Why your friends should fix their own problems? You probably googled exactly that phrase – high five!
I love fixing problems
I love fixing other people’s problems; otherwise I would have no business in being a life coach and NLP trainer. But I will be really honest with you; I have been fixing other people’s problems since I was probably in my crib. In fact, I am so good at it that I excel more at fixing other people’s problems than my own.
But isn’t it exhausting? When I was much younger I would fix other people’s problems without being asked. Then I migrated to being the go-to person for other people’s problems. This is largely me, but thankfully also people have started to avoid me in some situations. This is a good thing! Because giving your friends the friendly ear often means that you are contributing to their misery.
Why your friends should fix their own problems…really!
Here is an example of how this goes: Let’s say your best friend is dating the wrong guy! The guy isn’t kind to her, is very self involved and cares more about his own needs. Worse yet, she is ready to settle down and fulfill a dream of becoming a mother, while he just wants to experience the world.Children are the last thing on his mind.
Your friend calls you in the middle of the night. Drama. They have broken up … again. You go over as the dutiful best friend and shower her with support, acceptance and love. She feels better.
A few days later, she and her boyfriend make up again. All is sorted, and the make-up sex was fantastic. He is the love of her life after all, and there is now a new understanding.
Three months later, again you are called. You again make it over. You listen once more. And shower her again with support, acceptance and love.
A few days later …
You can see where this goes, right? The situation with your friend and the boyfriend hasn’t changed at all and the underlying problem is still there. They aren’t solving their problem, yet when she experiences the pain, you give it all the positive attention.
I learned to ask myself a few questions:
On a scale of 1 to 10, how emotional is this situation? And am I the best person to support her? (Or should I involve someone else, like a professional.)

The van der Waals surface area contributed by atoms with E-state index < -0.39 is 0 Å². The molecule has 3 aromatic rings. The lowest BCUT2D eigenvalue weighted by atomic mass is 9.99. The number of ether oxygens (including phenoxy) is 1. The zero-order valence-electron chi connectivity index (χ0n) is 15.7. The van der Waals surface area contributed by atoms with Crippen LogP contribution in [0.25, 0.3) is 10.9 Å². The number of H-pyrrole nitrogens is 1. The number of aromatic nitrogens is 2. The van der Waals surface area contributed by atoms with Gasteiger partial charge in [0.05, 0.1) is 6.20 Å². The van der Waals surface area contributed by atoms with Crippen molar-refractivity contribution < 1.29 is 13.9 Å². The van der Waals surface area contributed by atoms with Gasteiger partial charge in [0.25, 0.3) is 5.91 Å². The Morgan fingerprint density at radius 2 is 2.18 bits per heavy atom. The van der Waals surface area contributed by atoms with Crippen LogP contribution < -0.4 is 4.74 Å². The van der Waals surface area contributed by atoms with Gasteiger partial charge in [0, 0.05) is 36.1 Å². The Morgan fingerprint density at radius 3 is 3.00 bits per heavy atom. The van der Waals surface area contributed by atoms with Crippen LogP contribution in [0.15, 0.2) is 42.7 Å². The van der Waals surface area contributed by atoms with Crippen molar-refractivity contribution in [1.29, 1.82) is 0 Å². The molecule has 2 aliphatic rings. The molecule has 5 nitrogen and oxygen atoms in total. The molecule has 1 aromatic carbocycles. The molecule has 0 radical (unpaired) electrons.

Will this problem matter 3 days from now? 3 weeks? 3 months? 3 years? 30 years? A lifetime? Your response must match this.
Is it required for me to run over and listen to this now at the height of the emotion? If not, I actually prefer to wait a few days, because generally things will have calmed down and the conversation may no longer be required.
Is this a new problem? Or is this an unaddressed problem by my friend? Has it been in existence for more than 3 months? What “real” actions has my friend taken to fix it? Is she making the same mistakes over and over?
If this is a boomerang problem, one that keeps coming back because no problem solving actually is being done, I step out. Especially if someone has not executed the solutions we talked about 3 months prior. This is a pattern interrupt of not giving the support, acceptance and love. Your friend might not love you for it, but you can shower the solution seeking with love, acceptance and understanding, not enable the problem with those things. You need to help your friend to understand that. The more you shower and feed the problem energy, the less likely your friend is going to seek solutions.
The end of goal of why your friends should fix their own problems
Ultimately your end goal is that your friend becomes happy. The only way your friends can be happy, is if they fix their problems. After all, do you not expect yourself to fix your problems rather than keep them indefinitely?
Critical thinking, Logic & Problem Solving: The Ultimate Guide to Better Thinking, Systematic Problem Solving and Making Impeccable Decisions with Secret Tips to Detect Logical Fallacies – Bigrocks Thinking